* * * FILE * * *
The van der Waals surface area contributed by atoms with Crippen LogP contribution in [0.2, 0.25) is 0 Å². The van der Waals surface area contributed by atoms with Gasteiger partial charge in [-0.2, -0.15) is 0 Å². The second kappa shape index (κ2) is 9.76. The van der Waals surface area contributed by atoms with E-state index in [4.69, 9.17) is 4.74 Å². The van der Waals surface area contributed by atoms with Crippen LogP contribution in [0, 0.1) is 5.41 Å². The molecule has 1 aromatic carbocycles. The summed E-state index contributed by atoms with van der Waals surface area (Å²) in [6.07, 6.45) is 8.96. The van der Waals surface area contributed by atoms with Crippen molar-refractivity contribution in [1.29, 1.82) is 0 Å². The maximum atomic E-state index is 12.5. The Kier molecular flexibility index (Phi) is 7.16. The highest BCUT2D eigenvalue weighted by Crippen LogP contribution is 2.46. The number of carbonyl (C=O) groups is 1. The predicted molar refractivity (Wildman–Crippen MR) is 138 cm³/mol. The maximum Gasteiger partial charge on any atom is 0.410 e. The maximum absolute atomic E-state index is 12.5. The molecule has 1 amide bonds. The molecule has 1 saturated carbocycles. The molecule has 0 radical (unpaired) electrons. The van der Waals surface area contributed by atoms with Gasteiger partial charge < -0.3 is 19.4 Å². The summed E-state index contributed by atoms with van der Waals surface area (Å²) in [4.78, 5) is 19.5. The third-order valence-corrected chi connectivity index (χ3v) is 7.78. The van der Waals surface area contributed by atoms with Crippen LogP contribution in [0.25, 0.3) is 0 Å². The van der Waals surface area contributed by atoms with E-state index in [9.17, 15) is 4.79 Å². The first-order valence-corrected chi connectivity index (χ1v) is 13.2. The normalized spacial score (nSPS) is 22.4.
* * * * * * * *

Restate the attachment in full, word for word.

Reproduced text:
The van der Waals surface area contributed by atoms with Crippen LogP contribution in [0.2, 0.25) is 0 Å². The van der Waals surface area contributed by atoms with Gasteiger partial charge in [-0.2, -0.15) is 0 Å². The second kappa shape index (κ2) is 9.76. The van der Waals surface area contributed by atoms with E-state index in [4.69, 9.17) is 4.74 Å². The van der Waals surface area contributed by atoms with Crippen LogP contribution in [0, 0.1) is 5.41 Å². The molecule has 1 aromatic carbocycles. The summed E-state index contributed by atoms with van der Waals surface area (Å²) in [6.07, 6.45) is 8.96. The van der Waals surface area contributed by atoms with Crippen molar-refractivity contribution in [1.29, 1.82) is 0 Å². The maximum atomic E-state index is 12.5. The Kier molecular flexibility index (Phi) is 7.16. The highest BCUT2D eigenvalue weighted by Crippen LogP contribution is 2.46. The number of carbonyl (C=O) groups is 1. The predicted molar refractivity (Wildman–Crippen MR) is 138 cm³/mol. The maximum Gasteiger partial charge on any atom is 0.410 e. The maximum absolute atomic E-state index is 12.5. The molecule has 1 amide bonds. The molecule has 1 saturated carbocycles. The molecule has 0 radical (unpaired) electrons. The van der Waals surface area contributed by atoms with Gasteiger partial charge < -0.3 is 19.4 Å². The summed E-state index contributed by atoms with van der Waals surface area (Å²) in [4.78, 5) is 19.5. The third-order valence-corrected chi connectivity index (χ3v) is 7.78. The van der Waals surface area contributed by atoms with Crippen LogP contribution in [0.25, 0.3) is 0 Å². The van der Waals surface area contributed by atoms with E-state index in [9.17, 15) is 4.79 Å². The first-order valence-corrected chi connectivity index (χ1v) is 13.2. The normalized spacial score (nSPS) is 22.4.